IEEE studying four-pair Power over Ethernet

The Institute of Electrical and Electronics Engineers (IEEE; www.ieee.org) recently announced it has formed a study group to consider a formal project to standardize four-pair Power over Ethernet (PoE).

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From the May, 2013 Issue of Cabling Installation & Maintenance Magazine

Group examining the possibilities of providing more, and more-efficient, power per port.

by Patrick McLaughlin

The Institute of Electrical and Electronics Engineers (IEEE; www.ieee.org) recently announced it has formed a study group to consider a formal project to standardize four-pair Power over Ethernet (PoE). The Four-Pair Power over Ethernet Study Group will investigate and consider a four-pair solution's capability to enhance energy efficiency and provide greater than 25.5 Watts of power.

It is possible but not definite that the efforts of this study group ultimately will result in a PoE standard. Chad Jones, who chairs the study group, and Wael Diab, vice chair of the IEEE 802.3 Ethernet Working Group, each commented about the possibilities of such efforts as well as the reality that every one of those possibilities is tentative.

When the IEEE announced the study group's formation, Jones said, "PoE has become the dominant powering method in many Ethernet-based products—access points and IP phones, for example—demonstrating that customers will migrate toward convenience. Enabling applications beyond 25.5 Watts will extend this convenience to other products. An additional benefit is the reduction of power lost in the delivery channel by at least half. This benefit can be extended to existing powered products by moving from a two-pair powering system to a new four-pair powering system."

Also at that time, Diab added, "A four-pair PoE standard would result in increased power and increased efficiency for Power over Ethernet applications. The group's main purpose is to continue the success of the PoE family of standards."

Efficiency gains

In an interview with Cabling Installation & Maintenance, Diab offered additional insight. He recalled, "The case that was made in front of the [802.3 Ethernet] Working Group was simple: A more-efficient way to deliver power. We know of applications that exist for higher power. But we're not going to undo anything that was done in the 802.3af or 802.3at standards. We're going to add to it."

On the suggestion that the eventual four-pair PoE technology might be compatible with 10-Gbit/sec data networks, Diab noted, "We look at PoE as being adjacent to the PHY standard; it is designed to work over certain channels, with certain PHYs. There is no concept of ‘10G PoE.' AT specifically was not qualified to work with 10GBase-T." While neither Diab nor Jones would say that an objective of the study group is to lay the groundwork for an eventual version of PoE that works with 10GBase-T, it was clear to this author that capability is one of the possibilities the group will study.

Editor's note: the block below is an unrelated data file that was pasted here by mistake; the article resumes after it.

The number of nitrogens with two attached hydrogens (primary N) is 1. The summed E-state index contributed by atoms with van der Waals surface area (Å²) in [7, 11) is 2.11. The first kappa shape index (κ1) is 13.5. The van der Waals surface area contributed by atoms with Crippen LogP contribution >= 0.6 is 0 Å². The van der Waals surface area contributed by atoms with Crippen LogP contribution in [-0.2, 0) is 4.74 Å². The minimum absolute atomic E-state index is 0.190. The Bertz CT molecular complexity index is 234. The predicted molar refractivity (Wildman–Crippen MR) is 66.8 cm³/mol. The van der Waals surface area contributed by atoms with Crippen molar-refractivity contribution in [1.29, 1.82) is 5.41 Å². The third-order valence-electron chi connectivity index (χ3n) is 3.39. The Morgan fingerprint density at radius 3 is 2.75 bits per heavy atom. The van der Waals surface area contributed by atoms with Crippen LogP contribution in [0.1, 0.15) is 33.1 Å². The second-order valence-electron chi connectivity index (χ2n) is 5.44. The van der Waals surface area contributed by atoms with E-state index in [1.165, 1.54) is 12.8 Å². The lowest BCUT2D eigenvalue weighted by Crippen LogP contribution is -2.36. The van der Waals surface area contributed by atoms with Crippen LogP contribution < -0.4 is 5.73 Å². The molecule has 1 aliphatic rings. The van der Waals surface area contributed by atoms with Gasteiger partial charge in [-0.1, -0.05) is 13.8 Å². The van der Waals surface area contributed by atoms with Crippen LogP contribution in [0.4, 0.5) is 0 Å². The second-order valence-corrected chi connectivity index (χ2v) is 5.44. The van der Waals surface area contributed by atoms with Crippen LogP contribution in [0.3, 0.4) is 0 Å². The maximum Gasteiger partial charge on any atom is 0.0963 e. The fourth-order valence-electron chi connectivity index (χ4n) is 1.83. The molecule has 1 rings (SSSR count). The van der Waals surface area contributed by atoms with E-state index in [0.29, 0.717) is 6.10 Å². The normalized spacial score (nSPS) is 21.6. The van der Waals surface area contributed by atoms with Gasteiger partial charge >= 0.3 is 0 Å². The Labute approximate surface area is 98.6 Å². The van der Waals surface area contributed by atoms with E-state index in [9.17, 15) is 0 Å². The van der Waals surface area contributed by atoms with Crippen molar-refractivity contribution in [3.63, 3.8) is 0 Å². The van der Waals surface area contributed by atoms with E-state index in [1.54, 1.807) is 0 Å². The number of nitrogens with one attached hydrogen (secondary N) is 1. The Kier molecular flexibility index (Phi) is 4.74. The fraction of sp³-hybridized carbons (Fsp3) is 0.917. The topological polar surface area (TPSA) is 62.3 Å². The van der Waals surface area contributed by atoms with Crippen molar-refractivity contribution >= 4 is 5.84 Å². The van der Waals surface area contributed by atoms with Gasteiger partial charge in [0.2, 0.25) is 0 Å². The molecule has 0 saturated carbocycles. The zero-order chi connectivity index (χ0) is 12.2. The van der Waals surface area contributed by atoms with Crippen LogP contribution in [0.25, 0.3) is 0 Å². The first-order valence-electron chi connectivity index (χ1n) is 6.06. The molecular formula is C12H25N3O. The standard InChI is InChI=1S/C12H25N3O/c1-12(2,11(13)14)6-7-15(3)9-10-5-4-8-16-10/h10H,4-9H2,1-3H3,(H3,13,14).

Some insight into the motivations behind the formation of this group exists in the call for interest that was presented to the IEEE 802.3 Working Group. One portion of that presentation provided detail on the target markets for four-pair PoE technology. The table that appears in this article is taken from that presentation.

No blanket statement would be made about the notion that someday, if indeed an IEEE four-pair PoE specification is finalized, some existing 802.3af- or 802.3at-compatible powered devices currently deployed in the field could convert to four-pair powering.

Meeting the criteria

Four-pair PoE is subject to the same five criteria that other IEEE initiatives must address—1) broad market potential, 2) compatibility, 3) distinct identity, 4) technical feasibility, 5) economic feasibility. If the study group sufficiently demonstrates that the proposed technology meets all five, it may move ahead into a more-formal development process.

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Among the statements made in the call for interest about the current need for a four-pair PoE specification is that several proprietary solutions already exist in the market, making the need for standardization imminent. One proprietary solution is Cisco's Universal Power over Ethernet (UPOE) system. When UPOE was launched in 2011, Cisco explained it "provides the capability to source up to 60W of power by using all four pairs of standard Ethernet cabling (Cat 5e or better)."

Early adopters are deploying four-pair device powering, and have been for close to two years. Now the race to standardize this technology is on. ::

Patrick McLaughlin is our chief editor.

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